Fri, Apr 06, 2007 - Page 11 News List

Fatter Thais turn to slimming centers


Thais exercise at a fitness club in a shopping mall in Bangkok, Thailand, last Friday.


Thailand, known for its tasty food yet slim people, is getting fatter -- a trend that's creating a new market for high-tech weight loss therapies aimed at portly people who want to shed the kilos.

A commuter munching on a fatty breakfast roll at a busy downtown intersection need only glance up to see a slimming center billboard showing success stories in skimpy outfits flaunting their trim frames.

Across town, rotund Thais can begin the day strapped into rubber weight-loss suits at a high-tech gym, or sweating off the fat at one of Bangkok's many spas.

The boom in such treatments is partly driven by pressure to emulate noodle-thin movie stars, but also by a growing incidence of obesity.

"We eat more fat now ... compared with the traditional Thai food, which has a lot of vegetables," says Chaicharn Deerochanawong, a diabetes consultant who works for the Ministry of Public Health.

"In the past we did not eat a lot and we exercised a lot," says Chaicharn, who partly attributes the obesity levels to the increase in Western-style fast food outlets.

A ministry study in 2003 found that 33.8 percent of females and 31.5 percent of males were obese, a 50 percent rise from 1998.

The study focused on body mass index, which assesses a person's weight relative to height. It used tougher standards than those employed by the World Health Organization, which means many of the people considered obese in Thailand might merely be overweight in other countries.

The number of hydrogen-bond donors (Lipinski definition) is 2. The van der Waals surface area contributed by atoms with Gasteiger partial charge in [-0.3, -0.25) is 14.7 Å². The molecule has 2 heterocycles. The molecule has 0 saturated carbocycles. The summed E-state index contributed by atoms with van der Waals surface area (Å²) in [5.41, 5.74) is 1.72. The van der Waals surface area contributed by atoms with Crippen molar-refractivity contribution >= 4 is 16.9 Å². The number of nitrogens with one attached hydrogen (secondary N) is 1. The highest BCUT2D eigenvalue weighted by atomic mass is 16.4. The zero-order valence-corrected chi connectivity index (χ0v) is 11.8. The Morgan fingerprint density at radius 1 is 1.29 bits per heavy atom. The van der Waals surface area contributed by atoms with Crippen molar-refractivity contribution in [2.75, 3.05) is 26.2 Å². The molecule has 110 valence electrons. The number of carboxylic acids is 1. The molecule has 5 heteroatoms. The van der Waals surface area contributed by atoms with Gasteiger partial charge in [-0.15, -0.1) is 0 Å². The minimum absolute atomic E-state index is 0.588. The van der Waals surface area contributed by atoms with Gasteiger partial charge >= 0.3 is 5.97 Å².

The problem in Thailand is similar to many other developing Asian countries -- burgers, donuts and cream-topped lattes are replacing home-cooked meals, while a growing number of office workers are sitting immobile at desks all day.

This is causing waistlines to expand, but also creating a market for a huge number of slimming treatments and high-tech gyms.

One such gym is The Bodhi, which opened in December 2005 and at first glance looks more like the set of a science fiction film.

Tranquil music pipes into the low lit room, while Thais in rubber suits run on treadmills or lie on beds, their lower bodies encased in plastic. In the corner, a woman jiggles on a vibrating plate.

General manager Betty Kittichaiwong says that the German-made machines with names like "Vacunaut" and "Hypoxi Trainer" use vacuums to draw blood to areas where the client wants to burn fat, such as the stomach or hips.

"I had a personal trainer, it took two-and-a-half hours to get a workout. I thought there must be a better way. You still get your exercise, but spend less time in the gym with the same effect," Betty enthuses.

She claims The Bodhi gives the equivalent of a two-and-a-half hour workout in just 30 minutes, and that is what attracts customers like Vachara Phanchet, a 45-year-old entrepreneur.

"I work hard in my business," Vachara said. "To be able to shed off the unnecessary fat and make your muscles firmer, The Bodhi is a solution that would be less time-consuming to achieve this purpose."

For those who do not fancy paying 20,000 baht (US$580) a month to be strapped into a rubber suit filled with 400 suction cups, there are plenty of other options.

The Slim Up Centre is one of the most prominent, with billboards across Bangkok showing before and after shots of formerly frumpy women transformed into unrecognizable but ravishing beauties.

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